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Posted by on August 1, 2013 in Education

 

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Letter To A Graduate

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Dear College Graduate – Congratulations on your brand spanking new diploma! No matter where you go or what you do you will always have this accomplishment. You can never become a lapsed graduate or have your degree expire. There are few things like that in life so by all means bask a bit. No doubt you’ve heard a few rumblings about the job market and your prospects of doing better than your parents. Some speaker at your graduation (or older relative at your party) thought himself or herself insightful and wise to depress you with their opinion. You may have taken loans that have a looming repayment date. The thought of which may waken you in the middle of the night, the young adult version of a monster under the bed. This would be a good time to remember that with any luck, life is long and you’re going to be just fine. But there are some harsh realities that must be faced.

Uncle Don is right; the job market is different for you than it was for him. When he (and Aunt Joyce) graduated college, sometime during the heyday of network television and the invention of the answering machine (look it up) there was such a thing as “entry-level” jobs. A person could join a firm (that’s what companies were called then) at the bottom and work their way up. These jobs were plentiful as back then people did the work of machines. A mailroom in a large firm had to be staffed as emails and texts were sent in paper form and had to be sorted and delivered by people. Receptionists and switchboard operators did the work of automated phone trees. And secretaries did just about everything. In the finance world clerks and administrative assistants (which meant entry-level administrator before it became a euphemism for secretary) were an integral part of the pre-technology workplace. Back then Don and Joyce would have sent letters to dozens of firms and answered ads to get an interview with personnel (aka H.R.) During that appointment they would most likely be given aptitude tests and then placed within the organization according to their strengths. Once placed Don and Joyce would learn the ropes, distinguish themselves, serve their time and move on up or even out.

While technology is a wonderful thing, as is progress in general, and the new(ish) field has created jobs, it has also diminished an entire classification of jobs. Of course this phenomenon isn’t entirely new. Don and Joyce may remember their ancestors starting out as “office boys” or runners. There was a time when department stores (which ruled the retail world) were staffed with; counter help, salespeople, cashiers, wrappers (items went home wrapped in brown paper and string not in bags), elevator operators, restroom attendants, doormen, models, dressers, dressing room assistants…You get the idea. Department stores themselves are practically a relic from the past, let alone the diversity of employment opportunities. So yes, with each generation there seems to be a dramatic change in the employment tableau. But you and your classmates are also facing much more competition for the sparse opportunities. Many many more people go to and graduate from college today. Many more people borrow substantial amounts of money to do so. Don and Joyce knew little about that. Their friends went to schools they could afford. They might have worked their way through school, went on scholarship or went to state schools that were highly subsidized.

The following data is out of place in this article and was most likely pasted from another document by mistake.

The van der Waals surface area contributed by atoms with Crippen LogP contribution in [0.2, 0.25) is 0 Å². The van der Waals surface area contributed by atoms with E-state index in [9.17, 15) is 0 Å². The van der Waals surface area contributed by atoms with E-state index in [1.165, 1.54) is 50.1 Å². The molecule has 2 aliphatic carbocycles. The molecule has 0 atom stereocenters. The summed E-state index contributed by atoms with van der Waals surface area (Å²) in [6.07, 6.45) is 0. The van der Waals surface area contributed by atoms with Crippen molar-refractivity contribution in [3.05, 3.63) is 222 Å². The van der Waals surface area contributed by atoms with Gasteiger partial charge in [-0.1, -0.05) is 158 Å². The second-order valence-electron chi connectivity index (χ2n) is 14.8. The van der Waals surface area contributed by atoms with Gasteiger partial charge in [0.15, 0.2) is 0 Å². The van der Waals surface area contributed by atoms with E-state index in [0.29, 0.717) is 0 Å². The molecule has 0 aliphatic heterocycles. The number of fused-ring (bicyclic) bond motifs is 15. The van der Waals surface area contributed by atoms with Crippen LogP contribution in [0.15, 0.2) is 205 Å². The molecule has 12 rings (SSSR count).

So great news, right?! Don was right to rain on your parade! Well not exactly. Challenging isn’t the same as hopeless. Tenacity is your best friend right now, that and humility and hard work. Be willing to do anything (that’s legal) and work like a dog. Put your head down and get it done. Knock on every door; don’t wait for anyone to do anything for you. You need to be your own manager and press agent. Style yourself and your profile to be attractive to an employer. Prove why you’re an asset, not why you deserve a job. Let go of any notion of a dream job, and embrace the concept of a job. Believe in destiny and really hard work and let go of fantasy. And once you get that job, and you will, treat it and others with respect. Go get ‘em.